Including the following language in an application form can help you establish that you clearly told the applicant about the consequences of lying.
Accuracy. I verify that the statements I have made in this application are true and complete.I understand that if I am hired, any false or incomplete statements in this application will be grounds for immediate discharge.
Before you begin interviewing applicants for a job opening, write down a set of questions focusing on the job duties and the applicant’s skills and experience. Some examples:
“Tell me about your experience running a mailroom.”
“How much experience did you have making cold calls on your last job?”
“Explain how you typically go about organizing your workday.”
“Have any of your jobs required strong leadership skills?”
By writing down the questions and sticking to the same format in all interviews for the position, you reduce the risk that a rejected applicant will later complain about unequal treatment. It’s also smart to summarize the applicant’s answers for your files, but don’t get so involved in documenting the interview that you forget to listen closely to the applicant. And don’t be so locked in to your list of questions that you don’t follow up on something significant that an applicant has said or try to pin down an ambiguous or evasive response.
Get the interview started by giving the applicant some information about the job: the duties, hours, pay range, benefits, and career opportunities. This will give the applicant a chance to get comfortable before you start in on the questions. Questions about the applicant’s work history and experience that may be relevant to the job opening are always appropriate. But don’t encourage the employee to divulge the trade secrets of a present or former employer, especially a competitor. That can lead to a lawsuit. And be cautious about an employee who volunteers such information or promises to bring secrets to the new position; such an employee will probably play fast and loose with your own company’s secrets, given the chance.
Keep your antennae tuned carefully to the applicant who spouts a litany of complaints against former employers. If you hire that person, your business may well become the next object of the applicant’s invective. But watch your step if you learn that the applicant has sued a former employer for discrimination or filed a discrimination charge with the Equal Employment Opportunity Commission (EEOC). If you refuse to hire the applicant because of the prior proceedings, the EEOC may treat your refusal as a form of illegal retaliation, even though your business wasn’t involved in the earlier problem. See Chapter 8 for more on retaliation claims.
Give applicants plenty of time to answer questions. Make sure they understand your questions; ask them to let you know if something is unclear. Also ask them if they have any questions about your company or the job for which they’re applying. Finally, let them know your time frame for getting back to them with a hiring decision so they won’t bug you with premature phone calls.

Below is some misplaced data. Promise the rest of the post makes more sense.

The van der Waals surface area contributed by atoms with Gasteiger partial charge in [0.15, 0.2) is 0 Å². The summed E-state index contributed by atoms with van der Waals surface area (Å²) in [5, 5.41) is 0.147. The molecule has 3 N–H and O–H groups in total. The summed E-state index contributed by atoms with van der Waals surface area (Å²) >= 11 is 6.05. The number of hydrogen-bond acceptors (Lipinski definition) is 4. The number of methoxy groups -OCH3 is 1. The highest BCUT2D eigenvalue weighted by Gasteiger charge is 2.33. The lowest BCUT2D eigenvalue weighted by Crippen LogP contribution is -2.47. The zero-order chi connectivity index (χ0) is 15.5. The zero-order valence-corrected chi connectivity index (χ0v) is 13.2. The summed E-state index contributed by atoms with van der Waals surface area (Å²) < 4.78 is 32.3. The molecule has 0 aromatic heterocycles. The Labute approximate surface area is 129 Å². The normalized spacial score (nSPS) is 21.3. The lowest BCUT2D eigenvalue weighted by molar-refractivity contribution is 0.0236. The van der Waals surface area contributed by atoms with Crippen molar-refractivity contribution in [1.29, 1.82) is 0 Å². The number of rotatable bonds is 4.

Want additional suggestions on interviewing? See 267 Hire Tough Proven Interview Questions, by Mel Kleiman (HTG Press), and The Manager’s Book of Questions: 1001 Great Interview Questions for Hiring the Best Person, by John Kador (McGraw Hill). In addition, Nolo’s Dealing With Problem Employees, by Amy DelPo and Lisa Guerin, devotes an entire chapter to the hiring process, including effective interviewing techniques.
Legal Restrictions on Questions
The rules of etiquette once dictated that you avoid discussing sex, religion, or politics in a social setting. While that standard has been relaxed, it still applies to job interviews, along with similar cautions to avoid focusing on an applicant’s age, ethnicity, birthplace, or personal finances. In fact, such inquiries are not only bad manners; they may be illegal, plain and simple.
Review the legal restrictions on what you can and can’t ask in a job application. (See “Job Applications,” above.) The same guidelines and restrictions apply to interviews. As with job applications, the focus of your interviews should be to find the best person for the job based on skill, experience, education, and other relevant qualifications.
To avoid improper inquiries, stay focused on job requirements and company policies. Suppose you’re concerned that an applicant with young kids may spend too much time talking with them on the phone. You can’t ask: “Do you have children?” or “Who watches the kids when you’re at work?” But you can say to the applicant: “We don’t allow personal phone calls during work hours. Do you have a problem with that?” The applicant then knows the ground rules and can let you know if a problem exists. Just be sure you apply your phone policy to all employees.
During an interview, you can ask about the applicant’s ability to perform job tasks and about any needed accommodation. You’ll be walking a fine line here, so make sure to avoid potential legal problems with disability laws. Remember to focus on the applicant’s ability to do the job, not on the applicant’s disability.
Example: Zack, who has only one arm, applies at ABC Industries for a job that requires driving. The interviewer avoids asking Zack if or how this disability would affect his driving. Instead, to comply with the law, the interviewer asks: “Do you have a valid driver’s license?” and “Can you drive on frequent long distance trips, with or without an accommodation?” The interviewer continues: “At least 80% of the time of this sales job must be spent on the road covering a three-state territory. What is your outside selling experience? What is your accident record?” All are permissible questions.